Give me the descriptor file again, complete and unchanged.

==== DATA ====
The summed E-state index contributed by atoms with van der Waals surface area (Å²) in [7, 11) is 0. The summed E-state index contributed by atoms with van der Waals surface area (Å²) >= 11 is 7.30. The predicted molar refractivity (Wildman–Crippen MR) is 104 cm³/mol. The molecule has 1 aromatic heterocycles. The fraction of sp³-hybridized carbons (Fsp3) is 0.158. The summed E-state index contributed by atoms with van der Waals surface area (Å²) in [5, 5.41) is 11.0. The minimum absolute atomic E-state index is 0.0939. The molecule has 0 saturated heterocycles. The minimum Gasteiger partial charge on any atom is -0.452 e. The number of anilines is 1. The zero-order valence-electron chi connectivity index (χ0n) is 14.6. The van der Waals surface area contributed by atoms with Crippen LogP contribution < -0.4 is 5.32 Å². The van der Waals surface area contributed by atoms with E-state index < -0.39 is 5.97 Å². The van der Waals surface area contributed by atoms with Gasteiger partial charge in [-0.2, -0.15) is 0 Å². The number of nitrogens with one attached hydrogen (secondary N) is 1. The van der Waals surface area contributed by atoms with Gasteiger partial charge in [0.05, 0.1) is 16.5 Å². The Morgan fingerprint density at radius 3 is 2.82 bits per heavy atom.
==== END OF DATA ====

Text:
The summed E-state index contributed by atoms with van der Waals surface area (Å²) in [7, 11) is 0. The summed E-state index contributed by atoms with van der Waals surface area (Å²) >= 11 is 7.30. The predicted molar refractivity (Wildman–Crippen MR) is 104 cm³/mol. The molecule has 1 aromatic heterocycles. The fraction of sp³-hybridized carbons (Fsp3) is 0.158. The summed E-state index contributed by atoms with van der Waals surface area (Å²) in [5, 5.41) is 11.0. The minimum absolute atomic E-state index is 0.0939. The molecule has 0 saturated heterocycles. The minimum Gasteiger partial charge on any atom is -0.452 e. The number of anilines is 1. The zero-order valence-electron chi connectivity index (χ0n) is 14.6. The van der Waals surface area contributed by atoms with Crippen LogP contribution < -0.4 is 5.32 Å². The van der Waals surface area contributed by atoms with E-state index < -0.39 is 5.97 Å². The van der Waals surface area contributed by atoms with Gasteiger partial charge in [-0.2, -0.15) is 0 Å². The number of nitrogens with one attached hydrogen (secondary N) is 1. The van der Waals surface area contributed by atoms with Gasteiger partial charge in [0.05, 0.1) is 16.5 Å². The Morgan fingerprint density at radius 3 is 2.82 bits per heavy atom.